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In yesterday’s doubleheader against Cornell, the Harvard men’s baseball team achieved its first Ivy League win in spectacular fashion with a walk-off grand slam from junior Marcus Way. The Crimson faltered in the second game though, getting into a double-digit deficit in the second inning.
Harvard (4-24, 1-7 Ivy) entered the four-game weekend hoping to improve its record in the Ivy League but came away with just one win, thanks to Way’s heroic grand slam at the end of the first game against Big Red (4-20, 2-6).
CORNELL 18, HARVARD 5
In the second game of the day, the Big Red built an early lead and didn’t relent.
Cornell opened with a scoreless inning, and the Crimson tallied one run by junior Jeff Reynolds off an RBI by senior Sean O’Hara.
The top of the second inning was one Harvard wished it could get back. The Big Red took advantage of the Crimson’s pitching and a few key errors, scoring 12 runs.
Harvard tried to shake things up after failing to strike out a Cornell player, switching the pitcher twice in the never-ending frame.
“We had a miscue on first base, not covering on a routine ground ball,” said Crimson coach Joe Walsh. “We kicked a couple of balls and basically gave them six outs in an inning.”
After scoring 12 runs off 15 batters and two Harvard errors, the Big Red was up, 12-1, at the close of the second inning.
What Walsh called a “lack of focus and lack of determination” allowed the visitors to get the victory over the Crimson.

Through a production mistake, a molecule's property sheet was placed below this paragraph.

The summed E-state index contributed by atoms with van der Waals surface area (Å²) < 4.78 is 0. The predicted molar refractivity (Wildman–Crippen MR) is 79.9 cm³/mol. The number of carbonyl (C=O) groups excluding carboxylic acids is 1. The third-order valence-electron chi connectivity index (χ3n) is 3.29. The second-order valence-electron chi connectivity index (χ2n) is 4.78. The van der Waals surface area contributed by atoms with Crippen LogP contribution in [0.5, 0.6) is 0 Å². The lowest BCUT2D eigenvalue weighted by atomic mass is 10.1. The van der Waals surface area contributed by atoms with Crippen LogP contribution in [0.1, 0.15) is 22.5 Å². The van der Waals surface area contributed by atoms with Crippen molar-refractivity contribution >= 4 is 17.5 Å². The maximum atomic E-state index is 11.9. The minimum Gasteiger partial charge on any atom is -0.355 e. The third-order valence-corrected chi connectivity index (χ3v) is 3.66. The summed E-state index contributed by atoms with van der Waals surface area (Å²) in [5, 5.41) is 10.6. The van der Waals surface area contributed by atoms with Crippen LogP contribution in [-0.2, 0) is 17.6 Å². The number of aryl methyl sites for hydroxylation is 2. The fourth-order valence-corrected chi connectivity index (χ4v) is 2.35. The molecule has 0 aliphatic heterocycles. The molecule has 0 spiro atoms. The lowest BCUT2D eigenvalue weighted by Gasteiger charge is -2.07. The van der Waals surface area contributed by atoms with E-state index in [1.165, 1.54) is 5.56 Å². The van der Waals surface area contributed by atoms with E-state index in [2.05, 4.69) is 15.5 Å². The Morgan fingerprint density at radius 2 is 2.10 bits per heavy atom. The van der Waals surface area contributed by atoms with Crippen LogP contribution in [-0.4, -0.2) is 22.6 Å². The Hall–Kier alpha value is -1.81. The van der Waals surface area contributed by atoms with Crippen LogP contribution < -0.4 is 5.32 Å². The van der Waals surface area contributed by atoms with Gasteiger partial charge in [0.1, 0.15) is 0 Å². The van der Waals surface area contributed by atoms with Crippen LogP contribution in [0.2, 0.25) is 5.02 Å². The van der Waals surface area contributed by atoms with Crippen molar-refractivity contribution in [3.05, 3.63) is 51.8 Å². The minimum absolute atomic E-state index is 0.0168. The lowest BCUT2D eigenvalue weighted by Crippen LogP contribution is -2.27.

The wind was definitely a factor, as several of Cornell’s hits were carried past the fence in fair territory.
“There were fly balls that were out—that was for both teams, but we didn’t put the ball in the air during that inning,” Walsh said.
“They hit a lot out, but they also were hitting the ball on the screws,” Harvard captain Tyler Albright added. “And you’ve got to be able to match that in order to win.”
After the second inning, a home run from Reynolds put the Crimson back on the board, bringing in three runs.
But Reynolds’ standout performance wasn’t enough to make up for the initial deficit.
“We were flat. We let them swing their sticks a little bit, and we just didn’t reciprocate,” Albright said.
By letting Big Red’s Brian Billigen swing his stick too often with six at bats, Harvard suffered two home runs and four RBI off the Cornell junior.
“The second game, we didn’t even show up,” Walsh said, “It’s my most disappointing loss, not only this season, but ever in the Ivy League.”
HARVARD 11, CORNELL 8
After being down to the Big Red going into the seventh inning of yesterday’s first game, the Crimson battled back, scoring six runs late in the matchup to clinch the win.
“It was obviously a very exciting finish, and it was a good comeback by us,” Albright said.
The game had even scoring to start, with four lead changes in the first four innings.
But when Harvard fell behind in the top of the fourth inning, it refused to give up.
In the final inning, the Crimson put on an impressive offensive show to overcome a three-run deficit.
After sophomore Danny Moskovits drove in a run and Cornell’s pitcher walked O’Hara for yet another Harvard score, designated hitter Way stepped up to bat.
With bases loaded, Way hit it out of the park over right field, bringing in four more runs to take the lead and win the game, 11-8.
“At the end, they gave us a chance to come back,” Walsh said. “We put some pressure on them and got Marcus with the bases loaded.”
Although it was Way’s only hit of the game, it was a hit that mattered.
“We know we are capable of that kind of stuff all year round—clutch hitting in big spots.” Albright said, “It’s very good to see coming out of this ball club.”
The first game of the afternoon marked Crimson quarterback-turned-pitcher Andrew Hatch’s first win on the mound, as well as Harvard’s first league win.
“I wish I had [the first Ivy win of the season] last week, and yesterday as well,” Albright said. “But it’s good to get the first one out of the way.”
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